Y Combinator's Gary Tan chastises San Francisco legislator again — this time over email bill | Tech Crunch

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Y Combinator President Gary Tan Taken to social platform X On Tuesday, he again expressed his displeasure with the elected officials who represent San Francisco, home to the storied accelerator.

This time he lambasted California State Assemblyman Matt Haney, who represents San Francisco, over a proposed late-night email bill.

The tweet read, “Legalize hard work. Haney is again spouting nonsense from the man who killed algebra and created the fentanyl crisis in the Tenderloin. Then he Thread posted “Is this a foreign OP or what?”

Honey is what you might call Tan's “favorite punching bag.” Back in 2016, Haney led the San Francisco Public Schools board as the district discussed moving algebra out of middle school. The course was later resumed in 2024. That Tan was not a fan of that earlier move was evident in several tweets. April 2023, October 2022 And June 2021.

Meanwhile, in 2022, Haney was appointed to lead California's opioid committee, which Tan He tweeted, “Politics as usual putting an incompetent Soupy who presided over 1000s of fentanyl deaths in his SF district in charge of the CA Opioid Commission. Matt Haney did nothing to support recovery and treatment…”

Haney defended her work in combating the opioid crisis in a February LinkedIn post. In it, he cited AB 1976, which he explained “builds on existing requirements for California employers to have 'adequate first aid equipment' for workers.” His goal is to make kits containing the life-saving drug naloxone available as a “fire extinguisher.”

What angered Tan this time was Haney's proposed bill, AB 2751, which would allow employees the “right to disconnect” after agreed work hours. They have a legal right to ignore subsequent calls, emails, texts or messages, except in emergencies, and employers who violate them could be subject to fines, the San Francisco Standard reported.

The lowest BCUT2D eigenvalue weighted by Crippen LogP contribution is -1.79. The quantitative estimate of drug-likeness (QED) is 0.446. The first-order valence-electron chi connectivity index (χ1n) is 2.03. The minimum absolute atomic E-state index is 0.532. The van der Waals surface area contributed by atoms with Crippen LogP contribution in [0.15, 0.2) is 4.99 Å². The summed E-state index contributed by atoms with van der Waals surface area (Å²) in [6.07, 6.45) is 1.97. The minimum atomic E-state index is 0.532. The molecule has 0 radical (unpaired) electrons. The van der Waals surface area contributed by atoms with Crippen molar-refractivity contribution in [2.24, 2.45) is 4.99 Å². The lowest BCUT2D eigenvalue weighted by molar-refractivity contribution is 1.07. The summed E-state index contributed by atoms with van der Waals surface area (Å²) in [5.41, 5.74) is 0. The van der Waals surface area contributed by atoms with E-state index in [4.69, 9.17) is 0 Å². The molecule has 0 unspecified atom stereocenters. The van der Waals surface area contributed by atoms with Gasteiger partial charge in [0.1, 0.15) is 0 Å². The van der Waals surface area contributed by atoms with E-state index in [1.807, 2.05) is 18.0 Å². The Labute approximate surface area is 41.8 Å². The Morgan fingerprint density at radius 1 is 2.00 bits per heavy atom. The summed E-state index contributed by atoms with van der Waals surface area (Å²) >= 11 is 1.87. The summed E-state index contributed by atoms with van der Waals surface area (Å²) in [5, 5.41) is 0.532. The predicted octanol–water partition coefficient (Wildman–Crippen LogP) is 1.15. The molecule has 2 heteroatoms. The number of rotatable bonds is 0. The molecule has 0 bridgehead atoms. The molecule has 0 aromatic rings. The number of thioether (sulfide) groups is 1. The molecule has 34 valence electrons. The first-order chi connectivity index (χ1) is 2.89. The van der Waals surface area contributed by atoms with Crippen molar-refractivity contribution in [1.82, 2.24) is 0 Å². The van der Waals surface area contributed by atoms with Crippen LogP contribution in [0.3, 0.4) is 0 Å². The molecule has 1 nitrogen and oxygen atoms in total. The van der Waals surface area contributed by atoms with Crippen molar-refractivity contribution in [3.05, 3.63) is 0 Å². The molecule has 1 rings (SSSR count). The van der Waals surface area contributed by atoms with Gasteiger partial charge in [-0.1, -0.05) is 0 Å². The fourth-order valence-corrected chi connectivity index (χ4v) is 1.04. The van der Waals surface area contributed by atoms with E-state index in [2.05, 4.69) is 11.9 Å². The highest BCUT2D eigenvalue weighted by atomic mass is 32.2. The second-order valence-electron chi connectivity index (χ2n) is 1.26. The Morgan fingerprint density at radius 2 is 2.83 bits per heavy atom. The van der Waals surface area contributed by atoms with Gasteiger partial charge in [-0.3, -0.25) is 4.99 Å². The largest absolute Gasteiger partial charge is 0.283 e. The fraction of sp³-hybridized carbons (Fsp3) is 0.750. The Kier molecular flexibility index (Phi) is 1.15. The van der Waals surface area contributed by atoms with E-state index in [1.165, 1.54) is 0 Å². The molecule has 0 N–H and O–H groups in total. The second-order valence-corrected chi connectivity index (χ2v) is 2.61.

Honey told the publication, “If you're working a 9-to-5 job, don't think you're working 24/7. It should be accessible to all irrespective of the presence of smartphones.

It's worth pointing out that the bill isn't so much about banning people from working longer hours if they choose as it is about prohibiting companies from imposing an always-available expectation on workers, as Tan suggests. However, this idea runs counter to the startup hustle culture that is part of the YC world, which values ​​dedication to work, especially in the early years.

Tan's latest tweet, which finds fault with California lawmakers, is not unique. He took a violent tone about the seven San Francisco supervisors in X in January. He later apologized, explaining that the tweet was an obvious reference to a popular rap song and later deleted it.

But it didn't end there. In February, three San Francisco supervisors received threatening letters at their homes that included a photo of Tan and the phrase, “I wish you and your loved ones a slow, painful death.”

TechCrunch spoke to San Francisco board supervisor Aaron Peskin about the letter at the time, and Peskin said he didn't think Tan was directly responsible for anyone sending the letter. However, with a threatening tone directed at an individual, not just a speech on a policy, Tan's tweet “damaged democratic discourse,” Peskin said.

Efforts to reach both Tan and Honey for comment went unanswered at the time of publication. Y Combinator declined to comment.

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